The Contradiction of Wedding Attire

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Many of those attending a wedding this summer will feel they should have some sort of summery outfit, a linen suit perhaps, or at least something sporty in pale grey. Those who turn up in their dark blue business suit will probably feel a little underdressed, aware they didn’t make an effort. Yet they are probably the most correctly attired people there.

Wedding attire has changed over time, just like men’s formal dress generally. What was once the absolute minimum is now the realistic maximum. But there are a fair number of constants, and a range of more or less formal options one can go for while still being satisfyingly traditional.

At the most formal end of the spectrum is the morning coat (a version of tails) in black or dark grey. It usually has one button at the waist and tails that fall onto the back of the knees. It is worn with mid-grey striped trousers. Above the waist is a double-breasted waistcoat in pale grey, cream or buff (creamy yellow). Shirt in white or with white contrast collar (preferably separate), most formally wing collar, with an ascot. Then accessories, white linen handkerchief, flower in the buttonhole etc.

This get-up is probably what you will get if you hire a wedding outfit. It will be poor quality, fit badly and be stain resistant. Most importantly, it will offer no opportunity for personal expression.

So, let’s take the formality down a notch. First, the shirt – this can be a smart white shirt with a normal collar. If you happen to own a contrast-collar shirt, with the body in blue or blue stripes for example, this is the perfect opportunity to wear it. If you have a wing collar shirt of your own (perhaps to go with your black tie/tuxedo) then wear that. Either way, at least the shirt is your own.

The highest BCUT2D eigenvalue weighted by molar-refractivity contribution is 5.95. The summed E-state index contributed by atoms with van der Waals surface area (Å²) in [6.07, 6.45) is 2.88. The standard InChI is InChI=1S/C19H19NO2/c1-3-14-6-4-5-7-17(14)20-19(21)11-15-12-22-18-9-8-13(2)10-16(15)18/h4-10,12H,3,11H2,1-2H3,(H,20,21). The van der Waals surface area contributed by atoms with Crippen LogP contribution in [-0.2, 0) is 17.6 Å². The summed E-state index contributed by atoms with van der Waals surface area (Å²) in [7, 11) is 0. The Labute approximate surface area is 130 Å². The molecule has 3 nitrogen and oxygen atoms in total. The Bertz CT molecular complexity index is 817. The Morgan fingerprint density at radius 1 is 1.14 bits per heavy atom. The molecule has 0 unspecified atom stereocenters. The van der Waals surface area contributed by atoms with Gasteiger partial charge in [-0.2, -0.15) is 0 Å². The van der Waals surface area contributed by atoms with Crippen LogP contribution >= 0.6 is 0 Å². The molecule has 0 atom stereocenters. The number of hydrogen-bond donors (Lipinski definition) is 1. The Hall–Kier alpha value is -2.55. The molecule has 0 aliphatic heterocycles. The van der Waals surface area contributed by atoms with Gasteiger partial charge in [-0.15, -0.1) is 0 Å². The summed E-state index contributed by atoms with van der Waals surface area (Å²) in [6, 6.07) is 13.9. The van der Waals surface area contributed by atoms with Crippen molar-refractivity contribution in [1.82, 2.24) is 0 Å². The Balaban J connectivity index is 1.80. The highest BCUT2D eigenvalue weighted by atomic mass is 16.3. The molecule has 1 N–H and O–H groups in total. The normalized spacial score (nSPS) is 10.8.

Second, dump the ascot unless you own one. The one from the rental place will be the same as every groom or wedding guest has worn and will have no personality. Instead wear your favourite tie in a summer hue – perhaps a gold satin, or a Macclesfield grey.

Third, the trousers can quite easily be your own. If you own a mid-grey pinstripe or chalk-stripe suit, wear the trousers from that. Even a sporty check is acceptable, as long as it is the right grey to contrast with the very dark jacket.

So here is a decent alternative. Rent the waistcoat and the morning coat, and wear everything else your own. They will fit better and probably be of better quality.

There are two further options. One, wear the waistcoat from another three-piece suit you own. This should really be either a tan linen, or a pale grey wool. I’m sure there aren’t many people out there who own either, but if you do then the whole get-up is yours minus the jacket.

Which is where the stroller comes in. This is semi-formal day wear, but given that everyone else will be in linen suits, it is still pretty formal. The stroller is a short jacket in dark grey or black, single or double breasted, with peaked lapels. Again, it is worn with striped or checked trousers in a contrast grey, and can have the same shirt, tie and waistcoat as mentioned.

So wear whichever of these items you already own and combine them. The outfit will be traditional, but you will be largely wearing your own, personally picked and fitted clothes. Perhaps most importantly, you will also look different to anyone else no matter how formal or informal they may be. There is nothing worse than the whole wedding party wearing the same ill-fitting, shiny outfits. It’s supposed to be a special occasion, and they’re wearing nylon.

Myself, I own all these items save the waistcoat. But then maybe I’ll have a buff one made before the next wedding I go to.

P.S. To complete the argument begun in the first paragraph – the next level down from this outfit for a wedding is considered to be a dark suit combining some of these elements, such as a double-breasted waistcoat or perhaps a double-breasted jacket. There is therefore a good chance that your friend who turns up in his dark grey, double-breasted office suit will be better dressed than every ball of wrinkled linen dotted around the church. Linen is for summer, but not for weddings.


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Simon Crompton is a journalist and a style enthusiast living in London, who blogs at permanentstyle.blogspot.com. He has too many suits.